The history of Carbonnieux goes back a very long way, and records show that wine was made there at least as early as the 12th century. Benedictine monks from Sainte-Croix abbey in Bordeaux replanted and renovated the estate in the 18th century. They took advantage of the exceptionally pale, clear color of the white wine to label it as "Carbonnieux mineral water", which they then proceeded to ship to the sultan of Turkey.
Marc Perrin acquired and restored the château in 1956. His son, Antony, currently manages the estate. The gravelly soil at Carbonnieux is perfectly drained thanks to the Eau Blanche stream that carries away any excess water. The 85 hectares of vines are evenly divided between red and white wine varieties. The white wine is fermented and aged in barrel for 10 months. The red wine is aged for 15 to 18 months in barrel, depending on the quality and characteristics of the vintage.
Learn More About Bordeaux Red Blends
Bordeaux Blends The Fab Five With so much history under its belt, it's no wonder that Bordeaux has figured out the recipe to produce amazing wines. Centuries of making (and drinking) wine led to the blend that has become synonomous with Bordeaux. Winemakers in the New World replicate this formula to create successful blends in their respective regions - you may see Bordeaux blends from the US labeled Meritage (rhymes with heritage). The name defines American wines made from Bordeaux grapes.
Notable Facts Cabernet Sauvignon, Merlot, Cabernet Franc, Malbec and Petit Verdot. These five red grapes are the components of a classic Bordeaux blend. Cabernet Sauvignon and/or Merlot usually play the lead role, while Cabernet Franc, Malbec and Petit Verdot act as the supporting cast. These three grapes help to add color, structure and body in varying amounts. A Bordeaux blend typically, but not exclusively, uses at least three of the five grapes to be labeled as such, but many wines in Bordeaux and else where stick to just two. The beauty of the blend? Each year the percentage of each grape in the blend can vary and the winemaker can include more of the variety that excelled in that particular vintage.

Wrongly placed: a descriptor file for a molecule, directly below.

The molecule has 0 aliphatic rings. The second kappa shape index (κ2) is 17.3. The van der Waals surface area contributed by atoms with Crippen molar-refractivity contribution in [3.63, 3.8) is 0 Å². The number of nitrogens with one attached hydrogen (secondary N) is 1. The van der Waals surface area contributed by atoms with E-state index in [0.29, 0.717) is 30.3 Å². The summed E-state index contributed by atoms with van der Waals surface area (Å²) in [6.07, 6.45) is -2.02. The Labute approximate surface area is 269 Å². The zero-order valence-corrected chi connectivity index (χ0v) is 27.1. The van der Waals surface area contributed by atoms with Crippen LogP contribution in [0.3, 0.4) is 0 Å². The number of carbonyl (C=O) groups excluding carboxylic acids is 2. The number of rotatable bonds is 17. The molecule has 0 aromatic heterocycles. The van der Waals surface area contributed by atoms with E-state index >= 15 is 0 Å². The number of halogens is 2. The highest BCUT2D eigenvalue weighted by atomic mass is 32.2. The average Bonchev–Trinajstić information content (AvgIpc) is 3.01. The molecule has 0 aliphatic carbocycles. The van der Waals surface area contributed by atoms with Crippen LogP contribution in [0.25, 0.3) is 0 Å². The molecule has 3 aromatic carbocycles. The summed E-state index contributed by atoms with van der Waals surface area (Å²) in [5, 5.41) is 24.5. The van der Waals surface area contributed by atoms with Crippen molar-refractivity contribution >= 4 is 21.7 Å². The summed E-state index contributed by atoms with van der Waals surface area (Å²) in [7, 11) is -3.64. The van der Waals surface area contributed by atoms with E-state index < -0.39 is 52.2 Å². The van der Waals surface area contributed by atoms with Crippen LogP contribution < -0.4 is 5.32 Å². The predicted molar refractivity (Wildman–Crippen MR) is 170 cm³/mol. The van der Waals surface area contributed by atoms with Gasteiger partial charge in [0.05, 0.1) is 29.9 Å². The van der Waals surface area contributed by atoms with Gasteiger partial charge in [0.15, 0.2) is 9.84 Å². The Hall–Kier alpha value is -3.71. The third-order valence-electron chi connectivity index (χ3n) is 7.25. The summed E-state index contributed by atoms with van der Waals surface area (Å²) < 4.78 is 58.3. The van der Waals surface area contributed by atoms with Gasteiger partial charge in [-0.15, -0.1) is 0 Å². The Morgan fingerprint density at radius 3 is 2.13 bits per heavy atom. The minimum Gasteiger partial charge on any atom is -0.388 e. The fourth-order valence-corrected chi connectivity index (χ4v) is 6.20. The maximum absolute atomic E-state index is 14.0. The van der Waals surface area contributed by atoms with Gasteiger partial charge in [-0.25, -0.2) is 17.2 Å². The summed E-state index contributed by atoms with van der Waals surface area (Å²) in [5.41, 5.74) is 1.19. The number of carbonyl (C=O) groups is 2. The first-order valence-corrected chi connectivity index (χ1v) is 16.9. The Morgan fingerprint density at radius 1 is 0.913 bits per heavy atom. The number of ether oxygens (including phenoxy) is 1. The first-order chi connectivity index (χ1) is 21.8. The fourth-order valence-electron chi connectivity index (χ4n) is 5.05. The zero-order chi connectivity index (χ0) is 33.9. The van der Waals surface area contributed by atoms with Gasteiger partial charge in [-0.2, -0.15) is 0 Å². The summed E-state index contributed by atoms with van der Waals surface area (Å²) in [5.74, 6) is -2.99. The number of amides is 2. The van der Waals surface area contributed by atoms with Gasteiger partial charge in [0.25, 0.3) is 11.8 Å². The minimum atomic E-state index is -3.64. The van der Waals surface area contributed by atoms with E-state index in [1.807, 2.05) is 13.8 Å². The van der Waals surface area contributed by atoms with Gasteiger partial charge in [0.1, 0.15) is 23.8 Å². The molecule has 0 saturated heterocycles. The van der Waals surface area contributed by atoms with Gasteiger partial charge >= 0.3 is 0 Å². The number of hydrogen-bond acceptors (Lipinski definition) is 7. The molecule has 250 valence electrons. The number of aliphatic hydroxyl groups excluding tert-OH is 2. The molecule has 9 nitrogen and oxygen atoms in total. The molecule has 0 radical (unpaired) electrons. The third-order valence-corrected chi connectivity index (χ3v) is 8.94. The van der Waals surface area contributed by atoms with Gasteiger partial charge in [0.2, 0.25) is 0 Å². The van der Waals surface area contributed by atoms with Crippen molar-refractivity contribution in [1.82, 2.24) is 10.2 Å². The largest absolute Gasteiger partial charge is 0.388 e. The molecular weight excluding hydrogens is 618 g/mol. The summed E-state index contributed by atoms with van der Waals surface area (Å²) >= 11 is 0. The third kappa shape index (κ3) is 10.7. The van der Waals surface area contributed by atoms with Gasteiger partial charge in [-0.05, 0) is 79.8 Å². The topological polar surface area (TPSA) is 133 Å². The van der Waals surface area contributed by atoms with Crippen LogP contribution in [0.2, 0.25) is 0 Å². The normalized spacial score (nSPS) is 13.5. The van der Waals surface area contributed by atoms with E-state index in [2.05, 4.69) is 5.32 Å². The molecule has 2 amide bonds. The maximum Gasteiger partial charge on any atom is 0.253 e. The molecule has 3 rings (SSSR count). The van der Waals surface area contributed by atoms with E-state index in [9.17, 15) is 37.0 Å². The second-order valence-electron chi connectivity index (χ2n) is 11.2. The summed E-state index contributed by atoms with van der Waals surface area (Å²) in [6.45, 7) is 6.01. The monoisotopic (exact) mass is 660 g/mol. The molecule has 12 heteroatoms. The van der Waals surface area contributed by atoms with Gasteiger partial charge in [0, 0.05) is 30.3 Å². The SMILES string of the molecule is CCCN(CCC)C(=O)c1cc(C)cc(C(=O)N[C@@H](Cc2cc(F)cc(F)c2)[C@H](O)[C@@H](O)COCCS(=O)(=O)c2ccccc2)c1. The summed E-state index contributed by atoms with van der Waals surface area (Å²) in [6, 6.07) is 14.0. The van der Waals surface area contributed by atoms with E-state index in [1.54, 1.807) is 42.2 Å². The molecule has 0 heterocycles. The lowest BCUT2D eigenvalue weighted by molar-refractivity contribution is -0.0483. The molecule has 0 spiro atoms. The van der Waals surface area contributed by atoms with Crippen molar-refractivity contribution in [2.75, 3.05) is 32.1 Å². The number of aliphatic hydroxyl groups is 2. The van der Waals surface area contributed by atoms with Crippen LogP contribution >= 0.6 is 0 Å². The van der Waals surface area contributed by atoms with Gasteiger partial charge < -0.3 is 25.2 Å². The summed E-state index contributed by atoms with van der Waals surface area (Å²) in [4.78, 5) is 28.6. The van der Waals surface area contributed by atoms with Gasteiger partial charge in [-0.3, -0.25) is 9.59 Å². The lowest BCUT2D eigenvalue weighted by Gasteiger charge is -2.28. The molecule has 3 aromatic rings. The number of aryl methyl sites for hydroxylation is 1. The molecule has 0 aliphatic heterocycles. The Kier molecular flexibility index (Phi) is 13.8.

Summing it up Successful Sites: Bordeaux, California, Australia, Washington
Learn More About Pessac-Leognan, Bordeaux, France
One of the top appellations within Graves, Pessac-Léognan is home to the only Graves chateau listed as a first growth in the 1855 Médoc classification – Chateau Haut-Brion. In fact, praise for the chateau dates back to the days of Thomas Jefferson, when, upon visiting the chateau in 1787, he bought 125 bottles for his cellar in Virginia.
The majority of wines made here are red, but Pessac-Léognan is also known for producing some of the finest dry white wines of Bordeaux. Many of the top chateau, like Chateau Haut Brion and Chateau Mission Haut Brion, produce top-quality whites alongside their red. Other Chateaux, like Smith Haut Lafite and Carbonnieux, are better known for their distinguished white wines than reds. Both colors of wine from this region have the specific tastes of the gravelly soil where it's grown.